This is going to sound strange, but I love to talk about stress.
Why? Because it wasn't until I was completely burned out (which I thought was MY fault) that I took the time to actually learn about and understand exactly why I was unable to cope instead of blaming myself for not being strong, resillient, or capable enough. Now I can hopefully pass some of that knowledge along to help you to undestand why you feel a certain way. So, let's get to it...
(psst...there's a bonus at the end of the article!)
The autonomic nervous system (ANS) functions as the involuntary (or automatic) regulatory mechanism overseeing essential functions that do not require conscious intervention ( for example heart rate, digestion, breathing)
This system is divided into two primary branches: sympathetic (stress response) and parasympathetic (rest & recover), and the main goal of our nervous system is to keep us safe from harm.
The sympathetic nervous system acts as the accelerator, engaging during situations that demand heightened alertness, physical exertion, or in any situation perceived as a threat (whether it is real or imagined). Our body is programmed to turn on our stress response, flooding our body with hormones and setting off a cascade physiological responses. For many of us, these stressful events happen so often that our bodies cannot return to baseline, therefore our responses to stress can become dysfunctional, exaggerated and perhaps even debilitating.
The four main responses to stress are Fight, Flight, Freeze and Fawn. Being able to identify what type of stress response you are experienceing can often be half the battle and along with the support of aromatherapy, I always recommend that my clients explore other strategies for coping with stress such as CBT and counseling.
Let's explore the ways stress shows up for us...
The Fight Response
The fight response is intended for exactly that - literally fighting off a physical threat. It mobilizes us, and gets our body primed for action. More often than not this feeling of fight comes from the desire to succeed through adversity, to overcome or “survive” a situation rather than actually having to physically fight for our lives.
Being in fight response may show up as anger, outbursts and needing to control or "micro-manage" others. You may have expectations of perfection, being overly critical and "raging" incessantly.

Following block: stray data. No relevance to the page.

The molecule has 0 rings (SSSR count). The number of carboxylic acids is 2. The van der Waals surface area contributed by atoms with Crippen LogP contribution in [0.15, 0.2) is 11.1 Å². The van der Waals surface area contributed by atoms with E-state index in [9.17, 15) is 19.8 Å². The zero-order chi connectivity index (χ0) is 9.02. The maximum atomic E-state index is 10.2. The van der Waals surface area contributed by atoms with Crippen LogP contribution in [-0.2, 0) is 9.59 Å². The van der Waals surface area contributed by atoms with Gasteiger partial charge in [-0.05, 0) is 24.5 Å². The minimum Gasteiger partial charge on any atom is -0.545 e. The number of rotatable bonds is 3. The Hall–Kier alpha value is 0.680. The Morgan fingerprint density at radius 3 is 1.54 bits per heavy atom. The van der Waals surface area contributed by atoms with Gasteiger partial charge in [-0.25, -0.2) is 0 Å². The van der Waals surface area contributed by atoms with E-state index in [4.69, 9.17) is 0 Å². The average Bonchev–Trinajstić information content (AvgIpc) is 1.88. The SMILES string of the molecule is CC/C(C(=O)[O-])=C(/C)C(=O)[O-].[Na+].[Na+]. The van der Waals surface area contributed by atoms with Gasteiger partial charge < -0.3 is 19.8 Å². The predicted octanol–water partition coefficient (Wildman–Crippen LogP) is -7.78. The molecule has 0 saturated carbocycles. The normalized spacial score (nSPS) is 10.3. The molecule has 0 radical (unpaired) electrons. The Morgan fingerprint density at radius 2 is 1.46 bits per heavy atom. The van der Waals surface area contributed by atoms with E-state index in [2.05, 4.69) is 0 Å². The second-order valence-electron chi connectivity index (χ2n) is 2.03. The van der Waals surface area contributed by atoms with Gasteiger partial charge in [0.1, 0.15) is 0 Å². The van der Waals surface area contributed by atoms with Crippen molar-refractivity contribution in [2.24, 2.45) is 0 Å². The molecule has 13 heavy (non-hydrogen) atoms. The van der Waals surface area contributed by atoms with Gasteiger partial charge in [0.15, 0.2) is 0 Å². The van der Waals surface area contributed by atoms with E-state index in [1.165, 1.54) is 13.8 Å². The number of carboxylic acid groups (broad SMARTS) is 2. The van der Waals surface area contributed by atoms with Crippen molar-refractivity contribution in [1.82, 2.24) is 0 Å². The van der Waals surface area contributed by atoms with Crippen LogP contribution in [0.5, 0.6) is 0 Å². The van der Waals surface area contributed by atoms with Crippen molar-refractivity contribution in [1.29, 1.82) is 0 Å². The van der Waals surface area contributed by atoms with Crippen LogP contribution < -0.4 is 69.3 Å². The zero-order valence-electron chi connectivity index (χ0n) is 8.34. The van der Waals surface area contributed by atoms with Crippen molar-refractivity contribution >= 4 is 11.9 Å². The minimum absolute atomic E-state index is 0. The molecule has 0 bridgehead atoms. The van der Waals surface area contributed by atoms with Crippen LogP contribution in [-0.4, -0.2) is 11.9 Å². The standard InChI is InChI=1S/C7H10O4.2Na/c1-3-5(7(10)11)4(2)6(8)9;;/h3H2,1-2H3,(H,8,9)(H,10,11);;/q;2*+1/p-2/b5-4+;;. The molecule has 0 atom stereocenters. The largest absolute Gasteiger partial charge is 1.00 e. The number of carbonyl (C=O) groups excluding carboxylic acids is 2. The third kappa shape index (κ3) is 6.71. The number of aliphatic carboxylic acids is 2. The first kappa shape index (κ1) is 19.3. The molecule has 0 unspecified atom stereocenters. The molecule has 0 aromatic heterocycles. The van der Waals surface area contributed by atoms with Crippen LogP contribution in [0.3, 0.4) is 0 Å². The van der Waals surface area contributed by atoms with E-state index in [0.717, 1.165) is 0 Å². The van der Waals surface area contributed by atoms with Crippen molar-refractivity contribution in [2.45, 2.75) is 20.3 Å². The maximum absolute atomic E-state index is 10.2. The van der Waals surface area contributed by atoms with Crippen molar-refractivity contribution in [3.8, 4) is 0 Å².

When you find yourself in fight, try inhalations of calming, cooling (think anti-inflammatory for "hot"emotions) oils that are known to help decrease cortisol levels.
Roman & German Chamomile, Lavender, Ylang-Ylang, Bergamot, Patchouli
Also, spritzing with hydrosols of Chamomile, Peppermint, and Lavender would be another soothing solution.
The Flight Response
Flight is part 2 of the “fight or flight” response. When a stressful event cannot be overcome, the instinct is to flee to safety. In more practical terms, flight looks a lot like avoidance, overthinking, delaying things, feeling anxious, and looking for reassurance. The heart may be racing and the body is full of “nervous energy”.
Calming, anxiolytic oils such as Bergamot, Mandarin, Geranium, Lavender, or Frankincense paired with grounding oils like Cedarwood, Vetiver, or Patchouli are ideal by inhalation in order to trigger a relaxation response.
The Freeze Response
This response helps conserve our energy and protect ourselves from further harm in situations where escape is not an option and is activated when we perceive a threat that is too overwhelming or beyond our control. It is driven by our instinct for self-protection and is designed to immobilize us to prevent harm. The benefits of freeze response include conserving energy and preventing unnecessary injury in situations where fighting or fleeing is not feasible.
Those in freeze may feel like being alone more, scrolling or watching TV or just having a general feeling of being switched off, and having so many things to do that it’s too overwhelming to decide so instead, they do nothing.
All of this is okay. It is NOT laziness. The most important thing is to be gentle and show yourself compassion.
Adding uplifting oils, especially citrus to the shower or bath routine or diffuser. Grapefruit with Spearmint or Peppermint, Lemon, Sweet Orange and Eucalyptus are a few easy and readily available choices.
The Fawn Response
Those who are in the fawn response are often labeled “people pleasers”. Their fear of “making waves” or losing of connections (even unhealthy ones) takes precedence over their own needs.
Safety = absence of any conflicts.
Having boundaries, saying “no”, and speaking up are so difficult and it weighs on them especially as heaviness in the chest.
Oils to promote self-love and confidence - Rose, Ylang-ylang, Geranium, Corinader, Jasmine, Cedarwood, Sandalwood. Blends with any of these oils could be used as a pulse point roll-on and incorporated into a self-compassion affirmation.
There is SO MUCH MORE about this topic that I want to share with you, and there are many other helpful tools other than aromatherapy to help us manage our stress "states" including:
- Focusing on the breath
- Bringing awareness to your emotions - "name it to tame it"
- Somatic exercises - moving, strectching, making a fist and releasing, gargling or humming. All of these stimulate the Vagus Nerve which is responsible for turning the stress response off.
More to come about all things stress, anxiety and the vagus nerve. In the meantime, above all, speak to yourself with love and compassion when you are going through it. This will convey a feeling of safety and security which is where our nervous system wants us to be!
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Until next time,